“IBD was the best experience I had at Haas.”  One of the reasons we repeatedly hear this sentiment from our Berkeley-Haas alumni is because of the client/student project dynamic.  The IBD experience goes beyond the classroom and intersects with real life.  For 24 years IBD clients have looked to the MBA’s in our IBD program to solve concrete challenges for their organizations.  They have invested their time, resources and trust in our IBD consulting teams.

One of our exceptional spring 2017 IBD client organizations is known as Young Guru Academy or YGA.  YGA is a non-profit organization founded in Turkey in 2000 with the mission of cultivating selfless leaders to realize the dream of a brighter future for younger generations.  YGA students volunteer over 3,000 hours of their time working in teams on social innovation projects.  The organization focuses on three fields of innovation – science, orphans, and the visually impaired – and develops innovations that impact the lives of many in these areas.

We asked Sezin Aydin, YGA’s Director of International Affairs, to answer some questions about YGA and the IBD experience to date.

IBD: What made you decide to participate in the IBD program?

YGA:  Over the years, we have experienced that the essence of a fruitful partnership is one of shared values and meaning. Once we saw that (Berkeley-Haas and YGA) both value field study and we both find the development of a student imagining a better world to be meaningful, our passion in participating in the IBD program grew.

 

IBD:  What do you hope to accomplish from your IBD experience?

YGA:  The field we chose to collaborate with IBD Students is YGA’s project on the advancement of science among youth.  The IBD team is specifically working on developing sustainable marketing and financial strategy for all three parts of the science project- the launch of a Science Museum to inspire youth and adults with attractive, inspiring and thought-provoking content, production of a Live Science Show, which will be broadcasted on CNNTurk; and the distribution of Science Kits which has been designed by YGA graduates and funded through crowdsourcing.

What strongly unites the IBD team and YGA in this project is the shared dream of children becoming more curious and enthusiastic about science. YGA brings years of experience of working with students from age 10 to 22, visually impaired students, orphans and recently, refugees, as well as knowledge of local opportunities, obstacles, and challenges. The IBD students, on the other hand, bring a global perspective as each team member comes from a different background and knowledge of best management practices.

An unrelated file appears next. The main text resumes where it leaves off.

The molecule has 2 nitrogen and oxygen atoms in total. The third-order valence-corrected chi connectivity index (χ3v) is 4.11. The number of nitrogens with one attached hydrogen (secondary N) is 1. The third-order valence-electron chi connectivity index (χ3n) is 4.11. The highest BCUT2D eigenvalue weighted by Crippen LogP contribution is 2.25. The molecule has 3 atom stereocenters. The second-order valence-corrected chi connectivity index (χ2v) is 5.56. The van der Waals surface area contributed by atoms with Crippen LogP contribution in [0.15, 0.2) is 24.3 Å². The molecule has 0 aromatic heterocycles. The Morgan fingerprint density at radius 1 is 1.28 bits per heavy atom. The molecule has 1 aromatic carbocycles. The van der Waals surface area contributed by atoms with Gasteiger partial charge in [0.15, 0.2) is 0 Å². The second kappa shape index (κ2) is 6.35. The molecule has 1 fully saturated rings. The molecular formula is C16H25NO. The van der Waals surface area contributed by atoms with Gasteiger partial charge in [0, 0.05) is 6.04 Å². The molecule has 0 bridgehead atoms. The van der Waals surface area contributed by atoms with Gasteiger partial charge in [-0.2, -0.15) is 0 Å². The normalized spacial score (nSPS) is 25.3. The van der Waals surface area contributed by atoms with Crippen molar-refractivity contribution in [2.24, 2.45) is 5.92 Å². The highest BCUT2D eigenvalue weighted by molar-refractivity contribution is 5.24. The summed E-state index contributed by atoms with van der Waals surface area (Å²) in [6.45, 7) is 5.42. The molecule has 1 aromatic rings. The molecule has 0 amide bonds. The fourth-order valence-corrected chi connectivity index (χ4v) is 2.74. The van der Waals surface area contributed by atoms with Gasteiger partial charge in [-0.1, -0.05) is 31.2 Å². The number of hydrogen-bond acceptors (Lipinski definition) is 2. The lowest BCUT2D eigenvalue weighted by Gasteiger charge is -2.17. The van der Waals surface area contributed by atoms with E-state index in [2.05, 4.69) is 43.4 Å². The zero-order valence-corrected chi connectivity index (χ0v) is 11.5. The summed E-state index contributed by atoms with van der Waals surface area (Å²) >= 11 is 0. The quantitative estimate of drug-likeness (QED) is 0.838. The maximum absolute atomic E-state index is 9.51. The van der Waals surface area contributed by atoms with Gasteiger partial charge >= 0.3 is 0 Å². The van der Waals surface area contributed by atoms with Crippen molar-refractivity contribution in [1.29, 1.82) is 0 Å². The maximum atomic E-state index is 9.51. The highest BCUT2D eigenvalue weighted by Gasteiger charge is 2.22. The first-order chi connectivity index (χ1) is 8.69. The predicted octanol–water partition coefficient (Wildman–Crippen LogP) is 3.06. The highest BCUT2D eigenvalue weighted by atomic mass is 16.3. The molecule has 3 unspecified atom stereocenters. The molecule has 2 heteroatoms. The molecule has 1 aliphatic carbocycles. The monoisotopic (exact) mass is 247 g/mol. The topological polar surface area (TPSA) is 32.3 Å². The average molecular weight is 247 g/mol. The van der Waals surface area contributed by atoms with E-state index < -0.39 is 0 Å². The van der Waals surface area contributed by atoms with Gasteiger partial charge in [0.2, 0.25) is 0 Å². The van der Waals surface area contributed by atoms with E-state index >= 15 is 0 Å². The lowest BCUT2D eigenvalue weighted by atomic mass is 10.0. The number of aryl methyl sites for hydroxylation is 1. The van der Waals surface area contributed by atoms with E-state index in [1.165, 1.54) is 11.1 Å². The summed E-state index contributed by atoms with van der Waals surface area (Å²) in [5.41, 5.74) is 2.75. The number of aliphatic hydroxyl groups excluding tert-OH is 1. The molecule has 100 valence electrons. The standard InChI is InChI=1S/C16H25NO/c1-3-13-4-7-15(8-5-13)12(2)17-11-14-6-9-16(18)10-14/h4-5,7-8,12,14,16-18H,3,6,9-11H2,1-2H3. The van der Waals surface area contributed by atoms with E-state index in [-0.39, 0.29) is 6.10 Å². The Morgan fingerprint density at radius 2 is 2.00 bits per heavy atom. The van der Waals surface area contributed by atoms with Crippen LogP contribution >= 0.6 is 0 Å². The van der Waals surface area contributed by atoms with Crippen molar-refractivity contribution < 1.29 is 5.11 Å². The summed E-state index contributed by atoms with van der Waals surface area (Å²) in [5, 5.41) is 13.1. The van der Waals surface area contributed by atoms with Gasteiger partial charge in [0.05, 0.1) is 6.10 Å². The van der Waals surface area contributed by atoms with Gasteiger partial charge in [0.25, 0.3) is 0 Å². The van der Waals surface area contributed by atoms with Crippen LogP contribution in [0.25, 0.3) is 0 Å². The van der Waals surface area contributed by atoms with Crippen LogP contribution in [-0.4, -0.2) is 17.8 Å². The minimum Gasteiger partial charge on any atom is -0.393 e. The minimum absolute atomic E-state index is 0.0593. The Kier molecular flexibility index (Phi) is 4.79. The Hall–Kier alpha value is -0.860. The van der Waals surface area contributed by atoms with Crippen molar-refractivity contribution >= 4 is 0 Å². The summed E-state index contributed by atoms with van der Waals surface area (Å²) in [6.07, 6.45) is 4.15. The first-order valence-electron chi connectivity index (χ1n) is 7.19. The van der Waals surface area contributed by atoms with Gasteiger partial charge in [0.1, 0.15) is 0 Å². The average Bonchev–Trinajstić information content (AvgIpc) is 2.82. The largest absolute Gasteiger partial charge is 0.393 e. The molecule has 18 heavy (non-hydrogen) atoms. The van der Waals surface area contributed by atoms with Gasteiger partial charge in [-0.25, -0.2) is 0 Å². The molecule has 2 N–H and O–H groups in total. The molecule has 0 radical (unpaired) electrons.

IBD: How has the IBD experience been to date?

YGA Visits Berkeley-Haas

YGA: It has already been an amazing experience. Even before YGA was selected to participate in IBD program, we always felt we are on the same team. We are aware of the approach most international universities adopt for programs in Turkey nowadays. There are not enough words to explain our gratitude to Prof. Kristiana Raube for the support she has provided to YGA. We very much appreciate her confidence in us, and we will strive to make this meaningful collaboration work in the best way possible.

IBD: Have you enjoyed working with your Team Lead, Faculty Mentor, and newly formed Team Members?

YGA:   Prof. Kristi said in our last meeting, “We feel like we are old friends now.”  This is exactly how we feel about each other.  Team Lead Chelsea Harris and Prof. Kristiana Raube devote many hours each week and have brought valuable resources to the YGA Science Project.  Our team members, Amol Borcar, Mariana Martinez-Alarcon, Annie Porter and Jeanne Godleski, have impressive backgrounds from diverse fields.  Their combined strength is a valuable resource for this project.

Berkeley’s culture is very close to YGA’s culture.  We believe in the essence of Berkeley Culture’s 4 pillars, just, we have them in different words. We believe in questioning the status quo: we say “Positive Challenge” to do things in a better way.  We believe in confidence without attitude: we say “Selfless Confidence.”  We believe in the unlimited potential we possess: we say “Best Today, Better Tomorrow.”  And we always believe in students: we say “Our main project is people project.”

IBD: Are you excited for any part of the process that is coming in the future?

YGA:  Next week, our team will present a benchmark analysis of world-class science museums, their key performance indicators (KPIs) and examples of some of the best practices. The most exciting part will be their final presentation which they will be delivering to a very high executive level audience- the advisory board of the Science Museum. As challenging as it may be, we have no doubt it will also be a broad experience for them.

IBD: What are you most excited to share with your team when they arrive in Istanbul?

YGA: Most importantly, we would like to share the YGA culture. We already consider them YGA students, like ourselves. We would like to share our challenges and what we have learned from them.  A special trip to Trabzon-Tonya, a north city by the Black Sea, is planned which includes science workshops with primary school students.  

There will be two notable events which will take place during our teams’ in-country visit: Great Place to Work Awards Ceremonyin which YGA will be awarded a Great Place to Work in Turkey for the second time; and the YGA Annual Advisory Board Dinner in which YGA will announce its new entrepreneurship model.  

Finally, İstanbul is one of the most glamourous cities in the world.  We will enjoy the most beautiful views of this city throughout the program. Of course, Turkish cuisine is an inseparable part of the program, so we advise our team to start exercising in advance to make room for delicious food!
The IBD Team leaves for Istanbul on May 13th to experience all that YGA has planned for them during their three weeks in-country.  We look forward to hearing from the IBD Team about their experience.  Please check back over the summer as we will feature blogs written by our student teams.  We leave you with the last thought from Chelsea Harris, the IBD Team Lead, about how she feels about the partnership with YGA.